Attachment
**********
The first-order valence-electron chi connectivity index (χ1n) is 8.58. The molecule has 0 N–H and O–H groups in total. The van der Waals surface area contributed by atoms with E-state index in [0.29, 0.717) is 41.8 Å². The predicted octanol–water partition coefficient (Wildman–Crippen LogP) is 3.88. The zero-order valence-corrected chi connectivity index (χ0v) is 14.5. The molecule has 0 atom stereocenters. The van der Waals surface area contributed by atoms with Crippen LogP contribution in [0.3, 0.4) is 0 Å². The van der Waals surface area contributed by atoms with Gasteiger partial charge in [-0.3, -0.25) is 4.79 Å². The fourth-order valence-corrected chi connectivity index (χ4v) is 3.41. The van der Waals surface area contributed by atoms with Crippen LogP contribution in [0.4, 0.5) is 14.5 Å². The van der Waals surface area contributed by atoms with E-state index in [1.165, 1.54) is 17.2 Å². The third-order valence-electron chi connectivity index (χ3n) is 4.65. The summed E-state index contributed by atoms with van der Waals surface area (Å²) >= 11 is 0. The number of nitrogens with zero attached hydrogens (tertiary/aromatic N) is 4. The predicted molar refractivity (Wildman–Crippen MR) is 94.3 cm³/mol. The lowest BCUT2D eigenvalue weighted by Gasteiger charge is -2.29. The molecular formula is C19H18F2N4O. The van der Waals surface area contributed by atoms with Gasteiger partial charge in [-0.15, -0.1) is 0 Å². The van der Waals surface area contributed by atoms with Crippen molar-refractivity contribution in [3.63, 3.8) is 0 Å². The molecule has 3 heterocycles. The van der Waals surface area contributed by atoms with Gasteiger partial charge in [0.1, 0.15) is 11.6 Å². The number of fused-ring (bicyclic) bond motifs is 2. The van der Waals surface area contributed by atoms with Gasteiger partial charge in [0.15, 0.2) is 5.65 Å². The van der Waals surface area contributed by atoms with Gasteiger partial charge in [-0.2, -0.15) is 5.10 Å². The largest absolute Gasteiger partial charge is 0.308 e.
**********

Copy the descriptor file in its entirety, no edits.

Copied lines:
The first-order valence-electron chi connectivity index (χ1n) is 8.58. The molecule has 0 N–H and O–H groups in total. The van der Waals surface area contributed by atoms with E-state index in [0.29, 0.717) is 41.8 Å². The predicted octanol–water partition coefficient (Wildman–Crippen LogP) is 3.88. The zero-order valence-corrected chi connectivity index (χ0v) is 14.5. The molecule has 0 atom stereocenters. The van der Waals surface area contributed by atoms with Crippen LogP contribution in [0.3, 0.4) is 0 Å². The van der Waals surface area contributed by atoms with Gasteiger partial charge in [-0.3, -0.25) is 4.79 Å². The fourth-order valence-corrected chi connectivity index (χ4v) is 3.41. The van der Waals surface area contributed by atoms with Crippen LogP contribution in [0.4, 0.5) is 14.5 Å². The van der Waals surface area contributed by atoms with E-state index in [1.165, 1.54) is 17.2 Å². The third-order valence-electron chi connectivity index (χ3n) is 4.65. The summed E-state index contributed by atoms with van der Waals surface area (Å²) >= 11 is 0. The number of nitrogens with zero attached hydrogens (tertiary/aromatic N) is 4. The predicted molar refractivity (Wildman–Crippen MR) is 94.3 cm³/mol. The lowest BCUT2D eigenvalue weighted by Gasteiger charge is -2.29. The molecular formula is C19H18F2N4O. The van der Waals surface area contributed by atoms with Gasteiger partial charge in [-0.15, -0.1) is 0 Å². The van der Waals surface area contributed by atoms with Crippen molar-refractivity contribution in [3.63, 3.8) is 0 Å². The molecule has 3 heterocycles. The van der Waals surface area contributed by atoms with Gasteiger partial charge in [0.1, 0.15) is 11.6 Å². The number of fused-ring (bicyclic) bond motifs is 2. The van der Waals surface area contributed by atoms with Gasteiger partial charge in [0.15, 0.2) is 5.65 Å². The van der Waals surface area contributed by atoms with Gasteiger partial charge in [-0.2, -0.15) is 5.10 Å². The largest absolute Gasteiger partial charge is 0.308 e.